• No, it's projected to cost $53.4 billion in 2011 dollars

            No. That is the "bullshit" number made up by politicians. No one actually believes that, since that number is from 2012, and even the politicians are no longer sticking by it.

            The best way to estimate the cost, is to issue bonds that pay on a sliding scale, with a normal payout if the projected cost is met, more if the cost is under, and less it there is a cost overrun. Then see how much people investing THEIR OWN MONEY would be willing to pay for those bonds. Of course this will not happen for Californi

        • First, it shouldn't cost trillions. Our highway system didn't cost trillions, rail shouldn't either. If it does, then the system is really broken.

          Fix the system, don't blame the symptoms.

          Second, you honestly think that a thousand people moving via train on 200-400 mile distances instead of in 500 to 700 cars is "about the same CO2 emissions"? Really?

          Finally, building such a system might not be cheap in the short run (the interstate highway system wasn't), but it pays benefits for many, many years in the

          • If it does, then the system is really broken.

            Breaking news: The system is really broken. Pouring another few trillion into it won't fix it. It will make it more broken.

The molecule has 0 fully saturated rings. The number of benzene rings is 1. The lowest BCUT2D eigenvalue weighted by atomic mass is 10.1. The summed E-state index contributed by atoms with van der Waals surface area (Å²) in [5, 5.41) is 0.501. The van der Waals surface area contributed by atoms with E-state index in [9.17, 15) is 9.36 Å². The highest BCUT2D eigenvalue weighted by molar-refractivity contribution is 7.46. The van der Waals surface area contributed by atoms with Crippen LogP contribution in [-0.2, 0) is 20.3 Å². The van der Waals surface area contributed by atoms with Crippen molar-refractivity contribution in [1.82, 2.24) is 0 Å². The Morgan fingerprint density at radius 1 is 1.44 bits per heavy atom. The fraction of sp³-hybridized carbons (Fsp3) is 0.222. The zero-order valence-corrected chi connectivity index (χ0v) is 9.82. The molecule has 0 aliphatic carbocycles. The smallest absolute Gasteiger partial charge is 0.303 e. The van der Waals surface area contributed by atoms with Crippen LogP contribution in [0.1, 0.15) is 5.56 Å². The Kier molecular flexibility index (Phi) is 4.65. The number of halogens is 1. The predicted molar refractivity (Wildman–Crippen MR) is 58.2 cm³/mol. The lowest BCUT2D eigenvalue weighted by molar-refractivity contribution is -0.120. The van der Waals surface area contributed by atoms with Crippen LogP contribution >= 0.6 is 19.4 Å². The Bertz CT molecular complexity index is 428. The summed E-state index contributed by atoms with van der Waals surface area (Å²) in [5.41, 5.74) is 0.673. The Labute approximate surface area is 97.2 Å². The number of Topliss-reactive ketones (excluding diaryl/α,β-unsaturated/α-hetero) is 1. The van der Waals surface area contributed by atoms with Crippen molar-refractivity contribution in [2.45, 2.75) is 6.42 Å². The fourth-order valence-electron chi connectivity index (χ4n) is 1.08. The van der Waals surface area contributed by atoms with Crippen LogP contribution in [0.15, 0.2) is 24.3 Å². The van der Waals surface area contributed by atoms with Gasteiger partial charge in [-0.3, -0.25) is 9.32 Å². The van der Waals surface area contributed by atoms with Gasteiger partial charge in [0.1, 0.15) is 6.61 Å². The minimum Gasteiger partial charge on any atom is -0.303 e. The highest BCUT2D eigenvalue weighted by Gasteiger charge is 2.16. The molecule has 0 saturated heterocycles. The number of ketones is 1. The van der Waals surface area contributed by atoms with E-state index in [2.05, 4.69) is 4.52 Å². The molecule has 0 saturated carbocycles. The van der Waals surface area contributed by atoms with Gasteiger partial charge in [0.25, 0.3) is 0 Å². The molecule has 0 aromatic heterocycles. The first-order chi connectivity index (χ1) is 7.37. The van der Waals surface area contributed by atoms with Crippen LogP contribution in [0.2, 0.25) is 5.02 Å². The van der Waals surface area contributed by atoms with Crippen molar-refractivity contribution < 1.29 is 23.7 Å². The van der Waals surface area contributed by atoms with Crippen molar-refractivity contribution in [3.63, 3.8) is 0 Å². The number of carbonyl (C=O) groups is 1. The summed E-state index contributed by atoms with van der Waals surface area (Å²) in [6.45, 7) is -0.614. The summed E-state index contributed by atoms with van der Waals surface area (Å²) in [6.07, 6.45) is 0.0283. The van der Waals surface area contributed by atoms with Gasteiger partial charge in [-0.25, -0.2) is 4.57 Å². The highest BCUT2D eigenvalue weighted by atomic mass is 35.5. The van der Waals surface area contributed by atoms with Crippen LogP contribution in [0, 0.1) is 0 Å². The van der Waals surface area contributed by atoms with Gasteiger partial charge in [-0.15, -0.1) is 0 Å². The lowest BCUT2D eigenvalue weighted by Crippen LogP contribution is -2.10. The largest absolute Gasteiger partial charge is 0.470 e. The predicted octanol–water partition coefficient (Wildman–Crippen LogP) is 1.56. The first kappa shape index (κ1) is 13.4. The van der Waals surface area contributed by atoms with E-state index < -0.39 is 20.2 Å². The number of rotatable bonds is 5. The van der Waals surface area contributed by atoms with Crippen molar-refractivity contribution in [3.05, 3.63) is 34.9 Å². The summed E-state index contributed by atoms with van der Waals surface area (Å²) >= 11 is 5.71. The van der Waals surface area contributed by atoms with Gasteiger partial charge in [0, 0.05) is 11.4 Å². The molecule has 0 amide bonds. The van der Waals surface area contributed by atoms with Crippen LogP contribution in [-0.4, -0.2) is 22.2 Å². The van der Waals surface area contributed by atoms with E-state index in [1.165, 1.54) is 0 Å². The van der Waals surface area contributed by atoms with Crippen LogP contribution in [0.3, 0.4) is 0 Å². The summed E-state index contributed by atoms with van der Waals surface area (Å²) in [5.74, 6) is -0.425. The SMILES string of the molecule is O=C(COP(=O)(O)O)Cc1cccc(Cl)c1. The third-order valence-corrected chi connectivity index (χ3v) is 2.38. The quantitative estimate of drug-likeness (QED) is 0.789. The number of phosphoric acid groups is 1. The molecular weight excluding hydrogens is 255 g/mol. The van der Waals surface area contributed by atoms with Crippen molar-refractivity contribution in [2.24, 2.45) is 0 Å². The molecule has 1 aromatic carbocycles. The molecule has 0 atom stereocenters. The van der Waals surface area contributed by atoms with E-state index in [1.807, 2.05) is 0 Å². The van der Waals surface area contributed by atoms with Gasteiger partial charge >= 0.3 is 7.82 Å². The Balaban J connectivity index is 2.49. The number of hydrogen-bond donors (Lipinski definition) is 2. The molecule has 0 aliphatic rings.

Second, you honestly think that a thousand people moving via train on 200-400 mile distances instead of in 500 to 700 cars is "about the same CO2 emissions"? Really?

            Yes. That is about right. Moving people by train is about as efficient as moving two people in a car. That is why trains make some sense for local commuting, since most people commute one-person-per-vehicle. But they make less sense for long distance travel, where people mostly don't drive alone. But in either case, a bus is generally even better than the train, with much less u

            • by Ichijo ( 607641 )

              But in either case, a bus...is more flexible when commuting patterns change.

              That's circular logic, because commuting patterns only change when something as flexible as a bus is in place. Putting in something as permanent as a rail line gives developers confidence to make investments along the line in a way that doesn't happen around bus stops. So commuting patterns changing is a non-issue with rail.

        • by sjames ( 1099 )

          Compared to spending that same amount on blowing up brown people, it is a great thing.

          There's always money for blowing up brown people.

    • That we put multiple robots driving around on other planets since then?
      That our scientific knowledge of space has expanded dramatically?